UK To Set Up New Anti-Money Laundering Watchdog

Josh O'Neill, Assistant Editor, 20 March 2017


The move is part of the UK government's wider crackdown on money laundering and terrorism financing.

The UK government is establishing a new anti-money laundering watchdog in a bid to clamp down on illicit gains and dirty cash.

The Office for Professional Body Anti-Money Laundering Supervision, or OPBAS, will be part of the Financial Conduct Authority, the UK’s financial regulator. The office seeks to combat often conflicting guidance on anti-money laundering and counter terrorism financing put out by various bodies across the world.

The office “will bring the UK’s anti-money laundering regime into line with the latest international standards, and ensure consistently high standards of supervision across all sectors, sending a strong message that money laundering and terrorist financing should not and will not be tolerated,” said Simon Kirby, the economic secretary to the Treasury.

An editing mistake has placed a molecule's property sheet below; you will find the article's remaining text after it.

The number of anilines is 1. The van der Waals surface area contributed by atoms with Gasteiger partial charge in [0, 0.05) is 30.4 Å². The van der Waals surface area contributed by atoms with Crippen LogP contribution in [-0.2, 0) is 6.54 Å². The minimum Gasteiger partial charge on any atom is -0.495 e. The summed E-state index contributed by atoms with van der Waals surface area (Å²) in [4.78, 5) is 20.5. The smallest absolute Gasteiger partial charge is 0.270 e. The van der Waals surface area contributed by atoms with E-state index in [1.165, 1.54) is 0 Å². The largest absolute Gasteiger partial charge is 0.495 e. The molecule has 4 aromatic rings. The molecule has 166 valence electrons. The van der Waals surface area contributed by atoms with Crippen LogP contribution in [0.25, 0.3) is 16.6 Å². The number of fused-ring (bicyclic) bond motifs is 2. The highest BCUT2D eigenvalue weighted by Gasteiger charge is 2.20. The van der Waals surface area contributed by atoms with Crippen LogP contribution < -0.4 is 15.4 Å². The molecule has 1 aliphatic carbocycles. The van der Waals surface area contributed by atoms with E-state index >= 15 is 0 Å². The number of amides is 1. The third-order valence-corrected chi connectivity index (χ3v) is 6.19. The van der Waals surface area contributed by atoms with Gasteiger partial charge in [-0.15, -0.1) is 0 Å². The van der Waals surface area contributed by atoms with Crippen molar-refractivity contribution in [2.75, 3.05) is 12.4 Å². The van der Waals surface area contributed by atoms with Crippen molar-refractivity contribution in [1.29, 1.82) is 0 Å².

The new office, which will be operational in the first quarter of 2018, will be funded through fees paid by professional bodies’ supervisors.

Stamping out financial crime and money laundering is a key priority for the FCA. Earlier this year, the regulator levied its largest-ever fine for money laundering when Germany’s largest lender, Deutsche Bank, shelled out £163 million ($201.6 million) as part of a $630 million settlement with the UK and US over sham Russian trades.

The government’s move to set up OPBAS comes as it continues to scrutinise the UK’s ability to fight financial and economic crime.

The Cabinet Office is auditing all agencies that counter financial crime, including the FCA, HMRC, the Serious Fraud Office and several police forces.

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